Buffalo clearly got better on defense by taking DE Shaq Lawson in the opening round and LB Reggie Ragland in the second round. Third-round DT Adolphus Washington also could help. Using a fourth-round selection on QB Cardale Jones is an interesting pick that could pay dividends down the road. He is a long way from being a polished passer but there is plenty of talent there.
This draft class is an impressive double-edged sword for Rex Ryan and brother Rob Ryan: it gives them some much-needed help on defense, and could also be the class the front office points to if the defense doesn't get better. It's "Here you go, Rex. This better work."
Last year was bizarro football for a Rex Ryan-coached team -- it was the defense that kept Buffalo from the playoffs. Well, here comes some help. Shaq Lawson led college football in tackles for loss last season, and was my No. 12 prospect, so I like the value at No. 19. The concern: a number of teams believe he needs shoulder surgery, even if it can be delayed. I love the addition of Reggie Ragland at linebacker (even though the price was steep), a classic thumper who lacks elite range but can be a leader in the middle of the defense. Adolphus Washington provides solid value in Round 3 at another need position along the D-line; he can be a penetrator from the interior, and early in the season I wouldn't have suspected he'd be available this late. Cardale Jones is nowhere close to starting an NFL game, but he doesn't need to be, and the value is fine.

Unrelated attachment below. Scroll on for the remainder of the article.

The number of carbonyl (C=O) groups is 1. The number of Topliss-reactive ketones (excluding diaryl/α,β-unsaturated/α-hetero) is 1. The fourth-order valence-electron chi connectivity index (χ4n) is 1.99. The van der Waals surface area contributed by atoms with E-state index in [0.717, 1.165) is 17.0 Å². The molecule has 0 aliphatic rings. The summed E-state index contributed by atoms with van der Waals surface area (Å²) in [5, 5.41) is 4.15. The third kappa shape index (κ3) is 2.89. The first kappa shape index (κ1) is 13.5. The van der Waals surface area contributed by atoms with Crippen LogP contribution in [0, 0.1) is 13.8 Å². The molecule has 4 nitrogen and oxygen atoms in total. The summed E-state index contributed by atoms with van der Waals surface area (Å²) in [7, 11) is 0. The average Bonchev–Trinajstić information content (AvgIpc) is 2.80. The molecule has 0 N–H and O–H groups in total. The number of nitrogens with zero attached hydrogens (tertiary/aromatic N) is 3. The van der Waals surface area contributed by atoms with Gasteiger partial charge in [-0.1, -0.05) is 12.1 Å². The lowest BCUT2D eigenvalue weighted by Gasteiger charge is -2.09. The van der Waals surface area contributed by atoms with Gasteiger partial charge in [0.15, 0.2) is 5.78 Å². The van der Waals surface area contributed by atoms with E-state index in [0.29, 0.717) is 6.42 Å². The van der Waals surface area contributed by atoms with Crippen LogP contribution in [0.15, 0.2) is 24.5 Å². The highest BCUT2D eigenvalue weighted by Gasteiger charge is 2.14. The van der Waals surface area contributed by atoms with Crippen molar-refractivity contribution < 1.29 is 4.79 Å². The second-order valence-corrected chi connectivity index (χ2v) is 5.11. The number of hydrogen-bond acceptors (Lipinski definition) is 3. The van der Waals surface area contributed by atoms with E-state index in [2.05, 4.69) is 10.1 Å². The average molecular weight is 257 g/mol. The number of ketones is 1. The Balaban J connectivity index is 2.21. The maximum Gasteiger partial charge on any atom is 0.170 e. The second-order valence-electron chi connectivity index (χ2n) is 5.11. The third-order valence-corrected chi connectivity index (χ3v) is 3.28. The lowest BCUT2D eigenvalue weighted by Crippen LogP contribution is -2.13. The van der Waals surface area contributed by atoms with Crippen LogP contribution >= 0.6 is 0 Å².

Shaq Lawson in a Rex Ryan front speaks for itself. Good value. Reggie Ragland was great value, too.